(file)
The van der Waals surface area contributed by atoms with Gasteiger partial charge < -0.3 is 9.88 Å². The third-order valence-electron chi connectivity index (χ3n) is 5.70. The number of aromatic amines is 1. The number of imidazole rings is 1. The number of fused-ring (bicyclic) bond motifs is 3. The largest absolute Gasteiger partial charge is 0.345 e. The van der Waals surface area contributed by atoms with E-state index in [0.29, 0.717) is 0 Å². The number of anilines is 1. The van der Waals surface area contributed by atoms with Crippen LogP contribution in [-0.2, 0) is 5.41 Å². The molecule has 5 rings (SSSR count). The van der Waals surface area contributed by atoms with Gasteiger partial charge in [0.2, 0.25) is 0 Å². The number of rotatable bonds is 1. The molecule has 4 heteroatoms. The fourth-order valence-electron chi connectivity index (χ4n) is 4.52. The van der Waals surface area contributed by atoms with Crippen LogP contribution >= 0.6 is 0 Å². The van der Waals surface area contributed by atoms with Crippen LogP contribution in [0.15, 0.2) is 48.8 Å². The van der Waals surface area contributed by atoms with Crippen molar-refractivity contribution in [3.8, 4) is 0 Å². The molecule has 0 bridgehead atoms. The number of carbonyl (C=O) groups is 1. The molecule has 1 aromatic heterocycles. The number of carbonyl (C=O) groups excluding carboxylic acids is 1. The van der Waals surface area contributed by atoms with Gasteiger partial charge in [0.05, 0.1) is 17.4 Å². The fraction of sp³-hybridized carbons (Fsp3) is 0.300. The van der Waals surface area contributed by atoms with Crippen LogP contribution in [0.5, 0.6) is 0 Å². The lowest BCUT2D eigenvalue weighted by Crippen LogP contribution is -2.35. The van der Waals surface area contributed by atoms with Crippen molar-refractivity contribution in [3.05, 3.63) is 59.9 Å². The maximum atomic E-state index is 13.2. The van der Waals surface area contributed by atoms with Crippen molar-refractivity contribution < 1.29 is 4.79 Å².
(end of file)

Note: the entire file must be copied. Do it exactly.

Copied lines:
The van der Waals surface area contributed by atoms with Gasteiger partial charge < -0.3 is 9.88 Å². The third-order valence-electron chi connectivity index (χ3n) is 5.70. The number of aromatic amines is 1. The number of imidazole rings is 1. The number of fused-ring (bicyclic) bond motifs is 3. The largest absolute Gasteiger partial charge is 0.345 e. The van der Waals surface area contributed by atoms with E-state index in [0.29, 0.717) is 0 Å². The number of anilines is 1. The van der Waals surface area contributed by atoms with Crippen LogP contribution in [-0.2, 0) is 5.41 Å². The molecule has 5 rings (SSSR count). The van der Waals surface area contributed by atoms with Gasteiger partial charge in [0.2, 0.25) is 0 Å². The number of rotatable bonds is 1. The molecule has 4 heteroatoms. The fourth-order valence-electron chi connectivity index (χ4n) is 4.52. The van der Waals surface area contributed by atoms with Crippen LogP contribution >= 0.6 is 0 Å². The van der Waals surface area contributed by atoms with Crippen LogP contribution in [0.15, 0.2) is 48.8 Å². The van der Waals surface area contributed by atoms with Crippen molar-refractivity contribution in [3.8, 4) is 0 Å². The molecule has 0 bridgehead atoms. The number of carbonyl (C=O) groups is 1. The molecule has 1 aromatic heterocycles. The number of carbonyl (C=O) groups excluding carboxylic acids is 1. The van der Waals surface area contributed by atoms with Gasteiger partial charge in [0.05, 0.1) is 17.4 Å². The fraction of sp³-hybridized carbons (Fsp3) is 0.300. The van der Waals surface area contributed by atoms with Crippen LogP contribution in [0.5, 0.6) is 0 Å². The lowest BCUT2D eigenvalue weighted by Crippen LogP contribution is -2.35. The van der Waals surface area contributed by atoms with Crippen molar-refractivity contribution in [3.05, 3.63) is 59.9 Å². The maximum atomic E-state index is 13.2. The van der Waals surface area contributed by atoms with Crippen molar-refractivity contribution < 1.29 is 4.79 Å².